... what can this mean?
Some of our faithful Melrose Mirror readers may remember a brief piece of mine, “The Wisdom of Solitude”. This was the title of a small book by Jane Dobisz published by Harper Collins, c.2004. The author was after an experience with Zen, an inward adventure with herself. Jane was writing about the one hundred day journey in a small cabin in a New England winter where she hoped to find out who she was. The one hundred days were frighteningly lonely but powerfully exhilarating. In the end Jane said, “How could I have missed this pleasure for so many years.” Do you remember this?
My own spiritual outlook was formed at birth by my parents who sent me to parochial school. To this day I pray daily, Mane Nobiscum, stay with us, Lord Jesus Christ. Prayer to a deity is commonplace, Moslem, Hebrew, a place to fasten faith on. Most want to have someplace to carry our hurts, wants and to give thanks. I have difficulty in imagining this to be otherwise.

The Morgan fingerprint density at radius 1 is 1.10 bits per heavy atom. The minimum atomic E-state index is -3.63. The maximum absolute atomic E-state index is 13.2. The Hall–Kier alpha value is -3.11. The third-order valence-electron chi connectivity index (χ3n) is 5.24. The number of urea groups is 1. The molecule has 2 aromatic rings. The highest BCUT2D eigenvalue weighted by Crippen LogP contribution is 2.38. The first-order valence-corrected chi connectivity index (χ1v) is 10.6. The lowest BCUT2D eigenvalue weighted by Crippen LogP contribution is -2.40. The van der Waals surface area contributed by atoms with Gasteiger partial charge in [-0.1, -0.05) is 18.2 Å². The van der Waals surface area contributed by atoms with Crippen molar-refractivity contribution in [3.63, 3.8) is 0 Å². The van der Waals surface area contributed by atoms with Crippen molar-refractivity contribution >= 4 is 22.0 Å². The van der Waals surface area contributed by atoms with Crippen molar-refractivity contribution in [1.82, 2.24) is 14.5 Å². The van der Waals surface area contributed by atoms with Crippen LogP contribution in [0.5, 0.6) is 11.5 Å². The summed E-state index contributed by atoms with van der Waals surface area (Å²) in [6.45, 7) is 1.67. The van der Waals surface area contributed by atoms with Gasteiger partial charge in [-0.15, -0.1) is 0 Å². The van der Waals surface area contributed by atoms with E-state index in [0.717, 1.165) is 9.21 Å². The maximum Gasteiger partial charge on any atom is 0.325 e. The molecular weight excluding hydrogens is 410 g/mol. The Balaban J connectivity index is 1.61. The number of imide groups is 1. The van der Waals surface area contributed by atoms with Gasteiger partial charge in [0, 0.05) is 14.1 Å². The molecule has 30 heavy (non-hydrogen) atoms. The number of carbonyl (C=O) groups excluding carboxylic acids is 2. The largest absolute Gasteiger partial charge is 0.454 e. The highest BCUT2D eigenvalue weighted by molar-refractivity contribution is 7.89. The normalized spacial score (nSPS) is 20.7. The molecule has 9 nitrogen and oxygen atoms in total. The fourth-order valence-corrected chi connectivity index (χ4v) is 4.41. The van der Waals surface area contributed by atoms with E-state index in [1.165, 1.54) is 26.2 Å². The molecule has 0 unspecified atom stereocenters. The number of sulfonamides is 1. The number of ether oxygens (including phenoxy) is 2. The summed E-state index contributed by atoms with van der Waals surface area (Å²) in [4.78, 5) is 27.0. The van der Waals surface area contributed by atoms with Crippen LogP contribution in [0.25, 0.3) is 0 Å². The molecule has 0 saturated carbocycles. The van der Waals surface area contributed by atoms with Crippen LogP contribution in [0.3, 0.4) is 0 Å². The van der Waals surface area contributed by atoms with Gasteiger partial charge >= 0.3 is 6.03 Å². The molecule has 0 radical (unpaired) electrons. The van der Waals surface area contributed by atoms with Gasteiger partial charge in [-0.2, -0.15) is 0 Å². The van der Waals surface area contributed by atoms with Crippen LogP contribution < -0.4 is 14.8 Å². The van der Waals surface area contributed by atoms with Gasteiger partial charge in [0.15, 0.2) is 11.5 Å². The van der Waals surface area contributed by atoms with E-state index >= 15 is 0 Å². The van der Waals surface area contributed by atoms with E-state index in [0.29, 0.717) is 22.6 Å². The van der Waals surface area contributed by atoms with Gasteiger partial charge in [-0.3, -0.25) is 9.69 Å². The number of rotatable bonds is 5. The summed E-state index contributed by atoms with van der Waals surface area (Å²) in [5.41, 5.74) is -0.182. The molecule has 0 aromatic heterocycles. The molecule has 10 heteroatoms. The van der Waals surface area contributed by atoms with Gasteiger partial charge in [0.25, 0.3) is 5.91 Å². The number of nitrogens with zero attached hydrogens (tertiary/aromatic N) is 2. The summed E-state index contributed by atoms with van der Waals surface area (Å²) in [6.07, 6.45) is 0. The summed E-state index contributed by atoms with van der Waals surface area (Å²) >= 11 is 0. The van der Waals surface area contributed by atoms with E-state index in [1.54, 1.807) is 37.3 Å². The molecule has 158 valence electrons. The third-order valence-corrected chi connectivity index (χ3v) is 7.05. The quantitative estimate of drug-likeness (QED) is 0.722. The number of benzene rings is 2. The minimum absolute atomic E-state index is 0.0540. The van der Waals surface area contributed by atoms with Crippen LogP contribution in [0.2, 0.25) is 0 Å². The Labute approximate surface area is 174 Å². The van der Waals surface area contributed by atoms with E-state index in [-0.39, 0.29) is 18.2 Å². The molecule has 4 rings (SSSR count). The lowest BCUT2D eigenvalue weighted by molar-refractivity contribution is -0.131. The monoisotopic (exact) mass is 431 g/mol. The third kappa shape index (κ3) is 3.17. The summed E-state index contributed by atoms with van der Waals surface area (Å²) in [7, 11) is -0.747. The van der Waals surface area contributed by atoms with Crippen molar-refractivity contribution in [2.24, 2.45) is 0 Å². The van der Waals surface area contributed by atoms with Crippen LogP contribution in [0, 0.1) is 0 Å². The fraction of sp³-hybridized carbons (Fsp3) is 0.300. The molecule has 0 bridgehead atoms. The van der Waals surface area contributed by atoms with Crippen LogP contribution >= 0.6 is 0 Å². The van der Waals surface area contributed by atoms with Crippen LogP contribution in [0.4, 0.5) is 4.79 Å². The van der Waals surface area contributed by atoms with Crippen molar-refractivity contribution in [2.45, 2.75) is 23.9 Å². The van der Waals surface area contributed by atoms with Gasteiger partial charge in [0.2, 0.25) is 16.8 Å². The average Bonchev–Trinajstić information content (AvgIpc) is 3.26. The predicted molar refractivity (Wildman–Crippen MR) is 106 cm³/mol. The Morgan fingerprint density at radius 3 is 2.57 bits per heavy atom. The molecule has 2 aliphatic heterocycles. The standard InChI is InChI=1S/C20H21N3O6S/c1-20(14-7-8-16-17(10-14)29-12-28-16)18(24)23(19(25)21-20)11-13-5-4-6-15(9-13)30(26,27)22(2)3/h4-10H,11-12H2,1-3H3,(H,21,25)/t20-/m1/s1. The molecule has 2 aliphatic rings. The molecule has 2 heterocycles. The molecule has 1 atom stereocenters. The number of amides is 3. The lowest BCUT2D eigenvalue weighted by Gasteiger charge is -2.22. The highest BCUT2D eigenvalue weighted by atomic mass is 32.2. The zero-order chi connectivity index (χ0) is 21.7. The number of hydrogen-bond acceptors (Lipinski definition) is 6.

Zen is the Japanese equivalent of Sanskrit word dhyana meaning “meditation”. Self Power (jiriki in Japanese) means seeking to attain enlightenment by the power of one’s own practice. This is what Jane Dobisz hoped to achieve by meditating in the one hundred days of solitude.
When a Zen Master lay dying, he was asked if he might instruct on what he had learned about Zen. The Master paused for a bit and then reached up his hand and with his index finger he drew a circle.
What has the Master told us? Without words he simply drew a circle. What meaning might be derived from a circle drawn in the air? It seems to mean that life is a complete circle having no beginning or end. We are here on this earth without an outside influence on us. We are to look into ourselves for meaning which brings us full circle with our self. We begin with our self and end with our self.
I must pause at this thought. Maybe?
March 4, 2011